Narrative story stem measures are increasingly popular for the assessment of attachment representations among early school-age children. Given their clinical and theoretical importance, disorganized representations are typically a focus of assessment procedures. The Manchester Child Attachment Story Task (MCAST) is one such measure. A systematic literature review and meta-analysis was conducted to evaluate the documented reliability and validity of the MCAST with a focus on assessing disorganized representations. Twenty-five studies were included in the review encompassing 1,876 children from nine countries. Results suggest that inter-rater reliability for the MCAST is acceptable and the prevalence of disorganization identified on the MCAST among various subgroups (e.g. community, clinical, adopted/maltreated) is comparable to prevalence estimates from other developmental periods using other assessment methods. In addition, prevalence of disorganization on the MCAST differed in hypothesized ways between the various subgroups. However, MCAST disorganization did not correlate in predictable ways with many constructs when relationships were examined within samples. Few studies examined the relationship of disorganization on the MCAST with parenting variables, aspects of adoption and maltreatment, and emotion regulation skills. Recommendations for further study of the MCAST and for how the tool might be integrated into clinical and developmental research are provided.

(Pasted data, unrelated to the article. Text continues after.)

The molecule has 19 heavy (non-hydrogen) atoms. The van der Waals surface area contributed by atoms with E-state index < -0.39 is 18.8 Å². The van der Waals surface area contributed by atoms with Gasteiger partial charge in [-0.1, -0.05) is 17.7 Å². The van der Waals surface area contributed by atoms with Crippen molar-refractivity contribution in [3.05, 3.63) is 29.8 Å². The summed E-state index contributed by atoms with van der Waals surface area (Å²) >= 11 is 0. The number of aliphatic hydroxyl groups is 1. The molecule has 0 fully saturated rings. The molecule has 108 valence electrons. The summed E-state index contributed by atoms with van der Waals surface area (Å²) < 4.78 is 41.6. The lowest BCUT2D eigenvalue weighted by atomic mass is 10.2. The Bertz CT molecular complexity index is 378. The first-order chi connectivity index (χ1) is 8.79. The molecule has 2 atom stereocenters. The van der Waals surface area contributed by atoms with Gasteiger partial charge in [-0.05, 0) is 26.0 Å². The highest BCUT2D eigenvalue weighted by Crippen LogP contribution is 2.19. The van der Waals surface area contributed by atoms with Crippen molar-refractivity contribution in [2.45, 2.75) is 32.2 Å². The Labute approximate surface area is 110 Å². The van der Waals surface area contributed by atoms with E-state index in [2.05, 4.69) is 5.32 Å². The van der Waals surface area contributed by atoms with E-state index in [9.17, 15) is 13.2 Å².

All Science Journal Classification (ASJC) codes
- Developmental and Educational Psychology
- Psychiatry and Mental health